davesact 3:01 pm 16 Oct 10

Pommy bastard said :

Well, davesact, that situation, differs as they are two different substances with different effects on different people, and have different legal status.

Having said all that, if I had said they were in any way comparable, such as legally, in medical effect, or in their epidemiology, you may have a point. If I had made a comparison, or stated that the legal or moral status of one was in someway indicative of or analogous to, or in some way reflected or effected the status of the other, there may be some point of contention here

But as it is you’re just blowing smoke out of you posterior over something which has nothing whatsoever to do with my post.

Apologies for the wind, when you made reference to psychosis it evoked a thought…

Pommy bastard 2:52 pm 16 Oct 10

Well, davesact, that situation, differs as they are two different substances with different effects on different people, and have different legal status.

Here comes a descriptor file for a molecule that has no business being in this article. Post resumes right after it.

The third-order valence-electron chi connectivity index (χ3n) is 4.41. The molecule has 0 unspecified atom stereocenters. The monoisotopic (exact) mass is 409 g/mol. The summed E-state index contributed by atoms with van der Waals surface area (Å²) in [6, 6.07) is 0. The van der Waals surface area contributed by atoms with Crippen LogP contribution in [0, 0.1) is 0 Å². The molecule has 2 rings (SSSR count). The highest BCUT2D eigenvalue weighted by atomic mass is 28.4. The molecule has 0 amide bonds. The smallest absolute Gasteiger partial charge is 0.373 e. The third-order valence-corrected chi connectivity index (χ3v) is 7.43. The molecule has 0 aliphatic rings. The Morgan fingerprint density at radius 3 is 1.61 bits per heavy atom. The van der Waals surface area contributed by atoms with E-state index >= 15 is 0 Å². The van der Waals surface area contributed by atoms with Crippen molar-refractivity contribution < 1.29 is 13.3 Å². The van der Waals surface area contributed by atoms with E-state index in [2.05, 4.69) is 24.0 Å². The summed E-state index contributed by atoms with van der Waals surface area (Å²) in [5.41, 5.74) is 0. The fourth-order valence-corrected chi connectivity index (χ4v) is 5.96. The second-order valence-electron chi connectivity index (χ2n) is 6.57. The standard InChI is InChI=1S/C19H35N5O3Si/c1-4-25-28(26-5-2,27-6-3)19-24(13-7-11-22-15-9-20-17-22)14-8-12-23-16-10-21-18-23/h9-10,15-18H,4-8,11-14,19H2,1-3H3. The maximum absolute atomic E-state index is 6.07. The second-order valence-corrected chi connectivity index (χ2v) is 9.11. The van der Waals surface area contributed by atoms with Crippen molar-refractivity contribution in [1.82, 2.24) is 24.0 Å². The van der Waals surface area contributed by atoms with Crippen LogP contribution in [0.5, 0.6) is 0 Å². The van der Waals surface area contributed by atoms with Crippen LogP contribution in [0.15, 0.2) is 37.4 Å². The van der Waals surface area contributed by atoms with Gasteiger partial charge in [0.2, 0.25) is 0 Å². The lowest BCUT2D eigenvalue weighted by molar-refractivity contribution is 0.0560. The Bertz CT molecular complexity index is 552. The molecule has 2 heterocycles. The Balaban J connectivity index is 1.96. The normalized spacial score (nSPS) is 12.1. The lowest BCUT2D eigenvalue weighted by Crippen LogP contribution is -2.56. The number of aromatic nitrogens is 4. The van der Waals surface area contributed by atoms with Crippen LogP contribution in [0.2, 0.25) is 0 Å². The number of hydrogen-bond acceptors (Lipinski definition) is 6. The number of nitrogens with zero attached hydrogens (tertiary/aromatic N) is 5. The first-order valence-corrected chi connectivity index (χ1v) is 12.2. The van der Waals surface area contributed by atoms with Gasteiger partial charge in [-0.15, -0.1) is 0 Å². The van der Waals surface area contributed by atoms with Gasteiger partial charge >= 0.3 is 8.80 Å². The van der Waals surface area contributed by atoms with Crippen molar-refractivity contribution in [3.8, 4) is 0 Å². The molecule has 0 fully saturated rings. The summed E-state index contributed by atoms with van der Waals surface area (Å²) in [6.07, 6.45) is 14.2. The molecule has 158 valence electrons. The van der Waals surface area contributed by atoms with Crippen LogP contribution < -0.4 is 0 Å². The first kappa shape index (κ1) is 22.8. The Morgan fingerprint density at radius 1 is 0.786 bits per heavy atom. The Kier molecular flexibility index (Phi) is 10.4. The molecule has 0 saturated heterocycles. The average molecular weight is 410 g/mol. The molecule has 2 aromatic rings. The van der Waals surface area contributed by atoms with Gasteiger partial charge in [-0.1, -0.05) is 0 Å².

Having said all that, if I had said they were in any way comparable, such as legally, in medical effect, or in their epidemiology, you may have a point. If I had made a comparison, or stated that the legal or moral status of one was in someway indicative of or analogous to, or in some way reflected or effected the status of the other, there may be some point of contention here

But as it is you’re just blowing smoke out of you posterior over something which has nothing whatsoever to do with my post.

GregW 2:38 pm 16 Oct 10

Pommy bastard said :

Despite it creating a huge risk for those with a predisposition to psychosis

I would not call it a huge risk, it was only a few years ago that any statistically significant effect was shown at all.